March 13, 2020. Friday the 13th, I remember thinking. I am sure each one of you can easily recall what you were doing that day – probably the same thing I was doing…cursing the government, cursing Bangalore traffic and, for good measure, cursing the Coronavirus as I dashed back to school, unexpectedly early, to pick up my kids (let’s call them M&S) at noon. That was over 11 weeks ago.
After a rather unusual business meeting in February, I recall describing to M&S how we all had greeted each other with elbow-bumps and air-fives to avoid shaking hands. That brought peals of laughter at that time, but as the days unfolded into weeks it was apparent how the world as we knew it was immeasurably transformed by teeny tiny microbes. Now, as we stand at the brink of the country reopening, and people cautiously returning to what can only be described as a skewed normal, stop for a moment and reflect on the impact this pandemic has had on us as a community, on your family and friends, and on all the little things (like a daily walk) we took for granted. Remarkable, isn’t it?!
Personally, I wonder how the pandemic so gently morphed my family, as I am sure it did each of yours. My husband always loved experimenting in the kitchen, the pandemic made him a remarkably versatile cook who has saved my kids from many a dal-chawal meal. I don’t think we are ever going to allow him to return to his work. M&S discovered the joys of laundry, dusting, mopping, dishwashing…they gained a whole new respect for the domestic help who do these chores in multiple households, in addition to their own. The courtesy of a “thank you” to anybody who helps them – whether the domestic help, an auto driver or the Swiggy delivery person – is second nature. Heartfelt too. We enjoyed the mute doorbell so much that now, when we go to another house, we apologetically knock on the door. Perhaps the hardest thing to accept was the disappointment of a summer spent doing “nothing” – no friends, no movies, no sports, no travel – all the trappings of a privileged lifestyle. We had to redefine fun in the realm of social distancing and went through board games over Zoom calls, movie marathons, family fitness challenges and the inevitable PlayStation sessions where M&S just ran circles around us. We had a whole lot of time together, we were lucky to have been well through it all. Not a bad summer holiday all things considered.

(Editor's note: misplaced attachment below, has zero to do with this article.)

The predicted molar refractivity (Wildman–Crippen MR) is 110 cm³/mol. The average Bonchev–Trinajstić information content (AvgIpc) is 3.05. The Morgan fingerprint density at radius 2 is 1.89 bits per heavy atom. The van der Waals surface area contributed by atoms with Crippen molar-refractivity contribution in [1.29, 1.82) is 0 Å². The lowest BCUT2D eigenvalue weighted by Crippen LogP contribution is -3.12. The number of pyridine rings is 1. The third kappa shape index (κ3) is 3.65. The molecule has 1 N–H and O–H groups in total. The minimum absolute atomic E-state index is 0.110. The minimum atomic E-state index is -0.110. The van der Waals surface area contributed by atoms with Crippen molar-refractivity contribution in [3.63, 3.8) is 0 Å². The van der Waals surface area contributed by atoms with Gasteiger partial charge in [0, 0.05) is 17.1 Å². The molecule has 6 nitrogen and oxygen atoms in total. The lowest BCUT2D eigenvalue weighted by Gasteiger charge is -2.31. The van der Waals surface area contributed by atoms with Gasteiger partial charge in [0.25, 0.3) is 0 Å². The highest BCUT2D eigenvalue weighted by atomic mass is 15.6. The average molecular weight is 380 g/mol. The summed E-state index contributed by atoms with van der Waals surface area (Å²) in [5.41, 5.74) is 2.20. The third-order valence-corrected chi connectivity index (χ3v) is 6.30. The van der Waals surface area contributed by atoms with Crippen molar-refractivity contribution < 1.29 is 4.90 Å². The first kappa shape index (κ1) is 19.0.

Think back to January though, or February. What was happening in the world? What was important to you? This is what I asked M&S as the start of the academic year became imminent. They looked back at me, blank. Well, almost. The routine is all that stuck – school, friends, basketball, exams and summer break. I am blank too. I try to remember how I felt reading about the impeachment of President Trump, the civil disobedience that turned into a long drawn battle against the government in Hong Kong, the consternation of so many in India that were protesting the NRC and CAA, the quiet retirement of Leander Paes, the tragedy of Kobe Bryant’s death…so many events that have faded in our hearts.
However it is the toughest of times that seem to test humanity in each one of us and I choose to celebrate what I saw of it during the lockdown. Bear with me as I list a few and yes, please do think of the instances that come to your mind. A good friend began a small local volunteer group to run errands for the elderly during the lockdown. She ended up running this at great personal cost – staying away from her son for two months to keep him safe. That group has over 40,000 volunteers scattered around the world, doing whatever they can to help those in need, from delivering medicines, offering rides to hospitals, to even getting broken mobile phones fixed. My neighbours run a “roti group” asking for a donation of rotis from the residents on a daily basis. These have been delivered every day, for the last few weeks, to migrants travelling back to their hometowns by road or by train. Another friend is raising funds to support artisans – folk musicians, dancers who have been without work for months now. Yet another buys groceries on a weekly basis and delivers them to orphanages and old age homes in her neighbourhood. Kids in our own school have been baking goodies to deliver to children in poorer homes, raising funds to support animal shelters. The list is endless. This is happening in every nook and corner of the world. If nothing else, the pandemic has restored my faith in humanity.
2020 has a nice ring to it, all the way from the implied perfection of 20-20 vision to the comfort of a repeating number. 2020. The year that held promise, hope. The first few months have been traumatizing to say the least, but we still have days and weeks to go. Vacation is about to end, routines resume. We have had more than 70 days to cultivate habits that demonstrate empathy, compassion, thoughtfulness. To my kids I say, cherish these memories, cultivate these habits, remember these experiences. This is what gives me hope that they will grow to be kinder, wiser and “more human”.